The more restrictive we make it, the more those Authors may find Producers sitting out the next one.

I know I’ll be sitting out the next Mamet.

—–

Don’t forget to vote for the 2009 Producer of the Year

Make sure you cast your vote by Sunday, December 27th at 8pm.

The winner will be announced here on the blog, on Monday, December 28th.

VOTE NOW

What Tiger Woods needs to learn about press.

El Tigre may know how to swing a club, but he’s pretty handicapped when it comes to knowing how to spin a story.

By now, the world is abuzz with what really caused the Tiger Woods 2:25 AM car crash outside his Floridian mansion.  Was he drunk?  Was he on drugs?  Was he on his way to meet another woman?  Did his wife beat the sand trap out of him for a prior affair?

Why all these questions?

Because he didn’t come out in front of the story.

Whether we like it or not, refusing to talk, pleading the fifth, or hiding behind an agent makes it look like you having something to hide, whether you do or not.

The moment that Tiger refused to talk to the police, the rumor mill went into overdrive, and the story started to spin out of control.  The second time?  The third?  Tiger has missed so many news cycles that whatever really happened is now going to get even more attention.

Obviously something serious is going on in the life of the world’s greatest golfer, and for that I’m very sorry.  But if Bill Clinton, Britney Spears, Alec Baldwin and the rest of the celebs in this world have taught us anything it’s that you can f-up and can be forgiven.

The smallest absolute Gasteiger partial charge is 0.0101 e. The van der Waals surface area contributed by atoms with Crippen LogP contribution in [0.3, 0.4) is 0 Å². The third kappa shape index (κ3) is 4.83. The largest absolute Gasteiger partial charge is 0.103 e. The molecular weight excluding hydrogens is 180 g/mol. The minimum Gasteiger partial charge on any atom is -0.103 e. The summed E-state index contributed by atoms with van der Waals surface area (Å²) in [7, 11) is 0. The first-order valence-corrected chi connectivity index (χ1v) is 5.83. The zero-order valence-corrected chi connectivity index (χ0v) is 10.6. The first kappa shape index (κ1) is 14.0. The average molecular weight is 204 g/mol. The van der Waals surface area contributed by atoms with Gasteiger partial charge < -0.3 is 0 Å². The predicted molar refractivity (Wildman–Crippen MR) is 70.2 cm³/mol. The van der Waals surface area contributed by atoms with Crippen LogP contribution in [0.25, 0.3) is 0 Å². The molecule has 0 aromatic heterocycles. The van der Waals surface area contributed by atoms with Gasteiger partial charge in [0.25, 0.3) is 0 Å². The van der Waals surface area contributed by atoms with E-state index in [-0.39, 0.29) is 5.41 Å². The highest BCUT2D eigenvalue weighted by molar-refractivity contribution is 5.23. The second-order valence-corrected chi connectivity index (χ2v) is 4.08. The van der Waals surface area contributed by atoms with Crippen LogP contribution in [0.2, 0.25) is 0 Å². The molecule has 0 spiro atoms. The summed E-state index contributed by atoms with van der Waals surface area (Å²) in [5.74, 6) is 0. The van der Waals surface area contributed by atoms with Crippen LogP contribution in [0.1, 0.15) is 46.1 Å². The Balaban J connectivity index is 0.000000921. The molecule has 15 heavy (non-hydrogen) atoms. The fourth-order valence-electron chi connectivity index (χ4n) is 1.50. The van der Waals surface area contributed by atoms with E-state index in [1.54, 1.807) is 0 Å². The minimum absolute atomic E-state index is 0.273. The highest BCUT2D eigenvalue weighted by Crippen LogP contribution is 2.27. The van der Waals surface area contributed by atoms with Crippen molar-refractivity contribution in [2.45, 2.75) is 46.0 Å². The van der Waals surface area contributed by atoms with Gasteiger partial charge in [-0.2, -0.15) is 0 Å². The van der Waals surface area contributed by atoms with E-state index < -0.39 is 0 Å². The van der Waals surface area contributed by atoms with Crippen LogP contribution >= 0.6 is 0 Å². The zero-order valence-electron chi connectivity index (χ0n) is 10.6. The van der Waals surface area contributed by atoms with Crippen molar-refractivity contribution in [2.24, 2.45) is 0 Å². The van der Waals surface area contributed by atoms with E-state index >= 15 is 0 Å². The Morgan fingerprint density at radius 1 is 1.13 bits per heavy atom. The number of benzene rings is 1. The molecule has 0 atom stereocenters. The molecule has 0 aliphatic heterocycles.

The best way to handle a press crisis of this nature for a celebrity or for a show is to come out in front of the story, and come out first.

As a producer, you want to own the story.  You want to control the story.  Hide from it, and the story will become bigger than it deserves to be.

Unless of course, you actually want the press.

—–

Only 9 days until The 2nd Annual Producers Perspective Social!

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RSVP Today!

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Ken Davenport
Ken Davenport

Tony Award-Winning Broadway Producer

I'm on a mission to help 5000 shows get produced by 2025.